2. MSCA meeting of April 28, 2019 (continued from Newsletter of May 1, 2019)
Summary with help of post-meeting notes from participants (Dave Barber, Lubia Cajas Cano, Linda Christenson, Margaret Dibble, Anita Havey, Walter Hesford, Cindy Magnuson, Celi Rivera, Susie Wiese) 1. Fundraising.
Our current account will be depleted by the end of 2019, although we can hope to gain funds from the summer letter to be sent out to members and, if we are accepted again, the Alternative Giving Market in December. Other ideas that were mentioned included programs on Amazon, the Moscow Food Co-op, application to the 2020 Idaho Gives program, finding a Nicaraguan product to sell (like the Bainbridge Island association that sells Nicaraguan coffee), and an online auction. 2. New activities.
Ideas beyond helping the schools and students of Villa El Carmen were discussed, such as supporting local entrepreneurial efforts, exploring the uses of solar energy in rural areas or needs for water purification. Any such effort would require much research and preparation. 3. Sending money to Nicaragua.
Lubia and Celi, who have experience with Latin American financial systems, both personal and through University of Idaho programs, advised that we may have a problem getting money to Villa El Carmen, in particular if Nicaragua is suspended or expelled by the Organization of American States, or as a result of sanctions by the United States or the European Union. We might explore using local Nicaraguan banks (if there is one in the Villa El Carmen area) or placing money in a bank of another country which has a branch in Managua. 4. What’s happening politically in Nicaragua.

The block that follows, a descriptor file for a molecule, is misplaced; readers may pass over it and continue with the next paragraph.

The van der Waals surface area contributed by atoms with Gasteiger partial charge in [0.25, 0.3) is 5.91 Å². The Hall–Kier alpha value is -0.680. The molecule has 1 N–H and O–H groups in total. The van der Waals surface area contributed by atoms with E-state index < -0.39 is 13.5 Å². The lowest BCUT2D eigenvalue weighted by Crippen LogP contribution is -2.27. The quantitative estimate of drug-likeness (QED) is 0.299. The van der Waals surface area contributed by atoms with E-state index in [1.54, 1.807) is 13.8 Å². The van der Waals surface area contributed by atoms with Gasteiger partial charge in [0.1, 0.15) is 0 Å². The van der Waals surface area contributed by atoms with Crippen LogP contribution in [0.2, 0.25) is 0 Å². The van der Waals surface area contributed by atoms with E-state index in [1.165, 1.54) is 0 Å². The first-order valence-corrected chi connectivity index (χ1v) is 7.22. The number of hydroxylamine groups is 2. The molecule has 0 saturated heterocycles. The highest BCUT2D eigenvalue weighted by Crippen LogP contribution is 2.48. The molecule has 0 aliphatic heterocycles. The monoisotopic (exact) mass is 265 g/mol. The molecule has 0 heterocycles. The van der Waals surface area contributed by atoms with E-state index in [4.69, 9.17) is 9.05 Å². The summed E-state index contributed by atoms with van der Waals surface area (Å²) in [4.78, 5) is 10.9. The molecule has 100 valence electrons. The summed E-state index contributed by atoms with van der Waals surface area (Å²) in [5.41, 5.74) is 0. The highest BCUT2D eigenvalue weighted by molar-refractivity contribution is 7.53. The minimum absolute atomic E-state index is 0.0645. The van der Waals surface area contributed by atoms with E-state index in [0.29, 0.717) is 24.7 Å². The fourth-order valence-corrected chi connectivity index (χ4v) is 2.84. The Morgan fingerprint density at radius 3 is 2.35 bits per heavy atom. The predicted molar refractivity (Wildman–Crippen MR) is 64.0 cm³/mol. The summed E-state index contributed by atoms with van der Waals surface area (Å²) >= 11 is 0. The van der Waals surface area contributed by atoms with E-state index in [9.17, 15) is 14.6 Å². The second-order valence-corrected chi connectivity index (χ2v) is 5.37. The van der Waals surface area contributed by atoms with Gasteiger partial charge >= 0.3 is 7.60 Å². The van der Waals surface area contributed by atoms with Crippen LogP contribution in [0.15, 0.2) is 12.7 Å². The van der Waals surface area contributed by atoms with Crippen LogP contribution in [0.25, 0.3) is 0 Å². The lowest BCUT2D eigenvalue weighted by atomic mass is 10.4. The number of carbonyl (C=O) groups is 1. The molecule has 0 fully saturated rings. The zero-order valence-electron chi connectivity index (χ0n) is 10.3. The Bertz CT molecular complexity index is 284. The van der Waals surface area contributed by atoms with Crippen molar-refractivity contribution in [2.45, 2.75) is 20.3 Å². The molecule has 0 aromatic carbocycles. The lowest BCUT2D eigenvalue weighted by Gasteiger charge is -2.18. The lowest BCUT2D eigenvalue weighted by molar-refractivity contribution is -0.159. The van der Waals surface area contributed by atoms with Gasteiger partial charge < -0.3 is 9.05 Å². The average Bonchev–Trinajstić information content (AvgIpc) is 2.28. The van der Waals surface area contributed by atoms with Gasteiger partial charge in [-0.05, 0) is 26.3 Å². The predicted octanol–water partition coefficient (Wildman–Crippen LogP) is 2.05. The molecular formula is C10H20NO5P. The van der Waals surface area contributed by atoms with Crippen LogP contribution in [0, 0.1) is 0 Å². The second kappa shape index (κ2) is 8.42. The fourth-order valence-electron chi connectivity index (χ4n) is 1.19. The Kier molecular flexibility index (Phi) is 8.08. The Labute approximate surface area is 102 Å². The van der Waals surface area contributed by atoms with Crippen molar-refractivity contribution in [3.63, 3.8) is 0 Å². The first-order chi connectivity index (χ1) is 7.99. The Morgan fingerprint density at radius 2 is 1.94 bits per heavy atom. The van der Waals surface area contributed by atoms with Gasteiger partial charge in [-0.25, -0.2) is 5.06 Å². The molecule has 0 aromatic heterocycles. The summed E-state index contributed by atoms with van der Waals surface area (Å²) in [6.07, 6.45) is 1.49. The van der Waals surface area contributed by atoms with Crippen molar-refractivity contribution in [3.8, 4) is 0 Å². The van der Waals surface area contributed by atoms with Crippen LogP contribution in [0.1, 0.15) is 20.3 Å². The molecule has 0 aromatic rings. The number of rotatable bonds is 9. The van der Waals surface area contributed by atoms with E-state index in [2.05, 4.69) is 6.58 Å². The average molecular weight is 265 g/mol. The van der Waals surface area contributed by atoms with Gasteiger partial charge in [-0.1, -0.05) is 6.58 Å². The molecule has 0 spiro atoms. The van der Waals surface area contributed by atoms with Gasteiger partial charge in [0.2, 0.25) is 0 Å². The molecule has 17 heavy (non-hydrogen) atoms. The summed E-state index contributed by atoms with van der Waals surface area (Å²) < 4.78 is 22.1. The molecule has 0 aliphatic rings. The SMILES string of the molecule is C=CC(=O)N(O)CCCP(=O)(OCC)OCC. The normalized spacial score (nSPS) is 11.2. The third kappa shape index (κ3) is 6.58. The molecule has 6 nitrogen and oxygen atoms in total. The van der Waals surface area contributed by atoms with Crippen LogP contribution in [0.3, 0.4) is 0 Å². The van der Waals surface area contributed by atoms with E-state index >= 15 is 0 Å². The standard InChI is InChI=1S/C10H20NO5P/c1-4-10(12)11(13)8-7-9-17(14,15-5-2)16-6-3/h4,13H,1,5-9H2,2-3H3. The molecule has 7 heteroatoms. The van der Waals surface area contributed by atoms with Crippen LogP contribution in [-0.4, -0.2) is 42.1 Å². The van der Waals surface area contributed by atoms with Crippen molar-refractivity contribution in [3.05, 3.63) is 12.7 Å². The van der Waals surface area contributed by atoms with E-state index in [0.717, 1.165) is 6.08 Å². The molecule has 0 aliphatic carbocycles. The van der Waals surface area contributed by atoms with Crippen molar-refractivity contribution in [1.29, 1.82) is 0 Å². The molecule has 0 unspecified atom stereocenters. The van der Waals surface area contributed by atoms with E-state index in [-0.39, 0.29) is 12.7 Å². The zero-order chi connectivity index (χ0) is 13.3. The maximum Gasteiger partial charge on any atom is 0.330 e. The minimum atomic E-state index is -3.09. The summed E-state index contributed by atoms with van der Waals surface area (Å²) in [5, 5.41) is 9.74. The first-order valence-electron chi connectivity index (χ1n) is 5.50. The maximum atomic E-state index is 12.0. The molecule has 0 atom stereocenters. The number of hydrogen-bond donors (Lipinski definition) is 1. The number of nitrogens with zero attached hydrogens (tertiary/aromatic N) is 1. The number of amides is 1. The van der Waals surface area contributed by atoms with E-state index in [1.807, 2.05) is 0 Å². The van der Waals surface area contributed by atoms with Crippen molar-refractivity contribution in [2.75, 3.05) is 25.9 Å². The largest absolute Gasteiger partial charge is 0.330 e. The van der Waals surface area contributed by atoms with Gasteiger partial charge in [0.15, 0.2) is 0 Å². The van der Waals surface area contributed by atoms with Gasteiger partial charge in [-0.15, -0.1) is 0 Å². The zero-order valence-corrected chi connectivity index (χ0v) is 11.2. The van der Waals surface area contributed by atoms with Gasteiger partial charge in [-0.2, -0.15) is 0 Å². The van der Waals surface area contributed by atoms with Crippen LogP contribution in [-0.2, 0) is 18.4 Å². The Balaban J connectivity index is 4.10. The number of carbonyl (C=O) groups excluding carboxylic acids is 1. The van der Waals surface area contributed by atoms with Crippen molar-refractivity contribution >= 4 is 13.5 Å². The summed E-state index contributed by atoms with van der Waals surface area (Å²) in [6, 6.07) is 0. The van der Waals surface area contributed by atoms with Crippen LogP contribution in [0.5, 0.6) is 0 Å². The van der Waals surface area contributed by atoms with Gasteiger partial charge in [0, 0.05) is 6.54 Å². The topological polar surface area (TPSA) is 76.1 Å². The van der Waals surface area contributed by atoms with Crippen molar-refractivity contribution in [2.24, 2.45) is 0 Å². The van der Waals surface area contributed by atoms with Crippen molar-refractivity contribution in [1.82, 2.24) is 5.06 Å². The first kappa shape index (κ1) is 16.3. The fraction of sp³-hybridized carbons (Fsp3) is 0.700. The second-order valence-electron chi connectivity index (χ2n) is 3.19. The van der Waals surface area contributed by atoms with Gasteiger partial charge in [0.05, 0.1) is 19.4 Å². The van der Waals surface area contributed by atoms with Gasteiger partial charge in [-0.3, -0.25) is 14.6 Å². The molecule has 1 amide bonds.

The country is in a new stage of its year-long crisis. This new stage began in late February when the government initiated negotiations with an opposition group called Alianza Cívica para la Justicia y la Democracia.
The Alianza’s short-term goals
are the release of around 760 political prisoners, safe return of the estimated 60,000 exiles (mostly in Costa Rica), and an end to repressive tactics by the National Police and the judicial system. The Alianza’s long term goals
are a return to a semblance of democracy in the executive and legislative branches and objectivity in the judicial. The government’s goals, both short- and long-term
, appear to be to improve the national economy, and (thereby) to stay in power. The negotations sputter day by day; the Alianza insists that the government show seriousness in negotiating and resolving the national crisis but so far has not seen any.
But the start of negotiations has given renewed energy to the protest movement. There is a revived dedication and ingenuity in the protests, and a spirit largely absent, or submerged, since last summer. And the government, though imprisoning some journalists, has been unable to shut down the independent press.
5. Keeping contact with our Villa El Carmen friends. All of our scholarship students have been in contact with Dave since 2016, and most, since the anti-government protests began in April 2018, have expressed appreciation that we are maintaining communication with them and keeping up to date on what is happening in Nicaragua. Walter commented (post-meeting): “’Don't forget us’: for me this was the most important take-away from the comments you gave us from your Nicaraguan contacts. It reminds me of what we heard from Chinese students after the Tiana'men Square massacre. I think this plea could be used to motivate re-commitment to our Sister City program.”